Appleton's Cyclopedia of American Biography, edited by James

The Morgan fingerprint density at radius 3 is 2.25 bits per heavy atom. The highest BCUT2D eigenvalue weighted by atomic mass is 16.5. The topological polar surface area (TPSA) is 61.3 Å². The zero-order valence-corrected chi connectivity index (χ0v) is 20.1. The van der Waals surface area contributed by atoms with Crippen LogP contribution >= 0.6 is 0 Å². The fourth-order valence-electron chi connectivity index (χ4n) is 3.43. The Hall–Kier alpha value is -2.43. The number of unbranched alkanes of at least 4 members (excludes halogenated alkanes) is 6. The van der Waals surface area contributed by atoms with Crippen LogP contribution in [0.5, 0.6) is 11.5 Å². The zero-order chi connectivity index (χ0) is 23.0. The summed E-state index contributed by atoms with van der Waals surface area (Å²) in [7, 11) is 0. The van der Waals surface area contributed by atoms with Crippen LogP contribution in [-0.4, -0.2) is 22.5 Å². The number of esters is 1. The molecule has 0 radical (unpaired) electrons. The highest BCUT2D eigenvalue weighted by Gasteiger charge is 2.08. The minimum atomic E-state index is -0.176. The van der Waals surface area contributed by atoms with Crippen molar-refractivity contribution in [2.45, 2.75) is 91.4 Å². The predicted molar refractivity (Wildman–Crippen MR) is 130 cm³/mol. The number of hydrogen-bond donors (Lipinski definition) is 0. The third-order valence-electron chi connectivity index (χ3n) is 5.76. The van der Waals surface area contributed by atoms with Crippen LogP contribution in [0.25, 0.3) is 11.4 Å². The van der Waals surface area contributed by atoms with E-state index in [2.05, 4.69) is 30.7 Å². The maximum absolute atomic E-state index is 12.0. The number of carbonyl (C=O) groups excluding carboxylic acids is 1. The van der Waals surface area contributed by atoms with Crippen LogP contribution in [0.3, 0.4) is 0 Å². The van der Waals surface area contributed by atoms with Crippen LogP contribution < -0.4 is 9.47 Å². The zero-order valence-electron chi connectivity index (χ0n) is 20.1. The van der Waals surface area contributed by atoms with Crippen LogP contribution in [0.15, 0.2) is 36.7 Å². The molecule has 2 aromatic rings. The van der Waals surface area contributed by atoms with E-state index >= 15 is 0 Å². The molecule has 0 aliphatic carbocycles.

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MORRIS, Charles D'Urban, educator, born in Charmouth, Dorset, England, 17 February, 1827; died in Baltimore, Maryland. 7 February, 1886. He was graduated at Oxford in 1849, and three years later became a fellow of Oriel college. He came to the United States in 1853, was for a time rector of Trinity school in New York city, and subsequently master of a private school for boys at Lake Mohegan, near Peekskill, New York He was then made a professor in the University of the city of New York, and thence was called in 1876 to the chair of Latin and Greek in the Johns Hopkins university, which he held until his death. In his Latin and Attic Greek grammars Professor Morris presented some original views of the proper methods of teaching the elements of those languages. He wrote various articles on philological topics, most of them contributed to the "American Journal of Philology " and to the American philological association, and published " Principia Latina" (New York, 1860) ; a revision of Bullions's " Principles of Latin Grammar" (1867); "A Compendious Grammar of Attic Greek" (1869 ; 4th ed., 1876); "A Compendious Grammar of the Latin Language" (1870; 4th ed., 1876) ; " Probatio Latina" (1871); '" Latin Read-lug-Book" (1873); and "Parsing and Reading-Lessons," adapted to Morris's Latin-Greek grammars (1870-'3). He left an edition of the first book of Thucydides (Boston, 1887) and several translations, which remain unpublished.
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